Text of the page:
India’s Reliance Industries (RIL), a fossil fuel giant, is moving into renewables, with company chairman Mukesh Ambani announcing an Rs75,000 crore ($10 billion) investment plan on June 24. India’s solar industry, through Reliance, is making a huge bet on competing with China, while the Indian firm’s move into the sector could even signal the end of the oil era.
In India, industry experts believe that Reliance’s announcement has firmly pushed the renewable sector into the spotlight. “It’s very encouraging to see how big corporates in India are making commitments and channeling investment into the clean energy space,” says Vibhuti Garg, energy economist at the US-based Institute for Energy Economics and Financial Analysis (IEEFA). Garg further suggested that Reliance’s announcement will also encourage other companies to invest in the sector, and take the new energy route seriously.
Reliance’s renewables announcement sent shockwaves through the energy industry, just like the company’s aggressive move into mobile internet with its Jio platform and devices in 2016. Jio now dominates the market, and now has ambitious 5G plans. Reliance is hoping that its renewables strategy will lead to similar dominance.
“The company’s vision with launching the new energy business was to aim to bridge the green energy divide in India and globally, similar to bridging the digital divide in India in 2016 [with the launch of its telecom business Reliance Jio],” says lawyer Sonam Chandwani, managing partner at KS Legal & Associates.
In 2016, with the launch of Reliance Jio, the telecom arm of RIL’s subsidiary Jio Platforms, Ambani changed the dynamics of India’s telecoms sector. Within a year of its launch, due to its ultra-affordable data prices, India reportedly became the top mobile data consumer across the world.
Following Reliance’s entry to the sector, the average data consumption by an Indian user rose to 11 gigabytes of data per month. That success came at a cost—the cut-throat competition that Reliance triggered in India’s telecom industry.
Thanks to its cheap data prices and a lot of freebies, in just five years of being in business, Reliance Jio boasted of widening its mobile subscriber base to 414.9 million in February 2021, with the addition of new 4.2 million users in just one month. In the same time span, its rivals Bharti Airtel and Vodafone Idea added 3.7 million users and 650,000 users respectively.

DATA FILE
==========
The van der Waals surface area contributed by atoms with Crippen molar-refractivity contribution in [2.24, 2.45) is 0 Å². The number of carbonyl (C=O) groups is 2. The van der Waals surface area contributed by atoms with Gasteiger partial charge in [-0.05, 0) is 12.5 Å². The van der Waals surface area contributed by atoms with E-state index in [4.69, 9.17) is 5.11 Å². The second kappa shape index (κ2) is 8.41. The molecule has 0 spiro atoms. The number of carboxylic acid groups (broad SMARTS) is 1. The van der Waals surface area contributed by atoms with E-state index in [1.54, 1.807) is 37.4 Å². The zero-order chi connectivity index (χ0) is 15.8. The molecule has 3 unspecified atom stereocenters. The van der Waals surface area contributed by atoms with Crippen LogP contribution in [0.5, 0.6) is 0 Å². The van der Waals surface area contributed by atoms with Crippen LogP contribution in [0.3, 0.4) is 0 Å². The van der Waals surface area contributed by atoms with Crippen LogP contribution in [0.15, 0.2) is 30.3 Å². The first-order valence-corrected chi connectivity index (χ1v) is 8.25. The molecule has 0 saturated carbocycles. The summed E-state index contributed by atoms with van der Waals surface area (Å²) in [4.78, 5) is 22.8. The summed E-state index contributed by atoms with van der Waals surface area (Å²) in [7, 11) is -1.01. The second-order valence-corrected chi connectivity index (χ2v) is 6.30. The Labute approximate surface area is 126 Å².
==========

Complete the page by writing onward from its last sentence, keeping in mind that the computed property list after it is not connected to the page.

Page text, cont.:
This is Ambani’s three-step plan to replicate Jio’s success with renewables:
- Hyper-Integration: By integrating scientific knowledge with technological innovation to build and operate integrated systems.
- Robust business model: By building a model that catches the irreversible upward curve in the demand for green energy in India and globally, and the downward curve in the cost of its production.
- Scaling capacity: By improving the efficiency, performance, and life-cycle of assets and operations to achieve total system optimization and economics.
Meanwhile, Ambani’s Reliance isn’t the first company in India to shift its focus to the green and renewable energy sector in a country that’s still heavily dependent upon coal. In 2019, from April to December, private companies invested around Rs37,000 crore ($5 billion) in renewable energy.
On June 22, state-owned NTPC, India’s largest energy conglomerate, announced that it will double its renewable energy capacity to 60 GW.
Similarly, in March, Adani Green Energy signed a contract to acquire a 100% stake in SkyPower Global’s 50 MW solar power project in Telangana. This deal will increase its operational renewable capacity to 3,395 MW and the total renewable portfolio to 14,865 MW. In the same month, India and the US restructured their strategic energy partnership to concentrate on cleaner energy sectors including biofuels and hydrogen production.
“Companies that are still betting big on fossil fuels have seen shareholder value erosion, and so increasingly, there is pressure from the boardroom to invest sustainably,” Garg of IEEFA explained.
India’s nascent renewable sector is full of opportunities and is constantly growing. With an installed renewable energy capacity of 94.43 GW (as of February 2021), it has attracted investment worth $42 billion since 2014, according to the Indian Brand Equity Foundation (IBEF), the state-owned export promotion agency.
According to the IBEF, India could see investments of around $500 billion in its new energy industry by 2028. By 2040, the IBEF also says, around 49% of the total electricity in India will be generated by renewable energy, with more efficient batteries used to store power, which will in turn cut solar energy costs by 66%.
However, if that happens, the use of renewables in place of coal will save India Rs 54,000 crore ($ 8.4 billion) annually.
Meanwhile, despite the $10 billion investment announcement, industry experts believe that Reliance could do better.
“Given RIL’s past investments in the petrochemicals and telecom sectors, the scale of this announcement is relatively small,” says Ashish Fernandes, CEO at Climate Risk Horizons, a Bengaluru-based climate research group. “However, it is an indicator that big business is starting to understand that the era of fossil fuel power expansion is ending much faster than expected.”
Emphasizing the need to take green energy more seriously, Fernandes warned investors in the coal and oil and gas sector against any new fossil fuel investments.
“These are outdated legacy investment plans that need to be re-examined in light of the rapid changes in energy economics,” he adds. “Continuing to push fossil fuel investments that are destined to be stranded will have serious negative repercussions on the Indian economy.”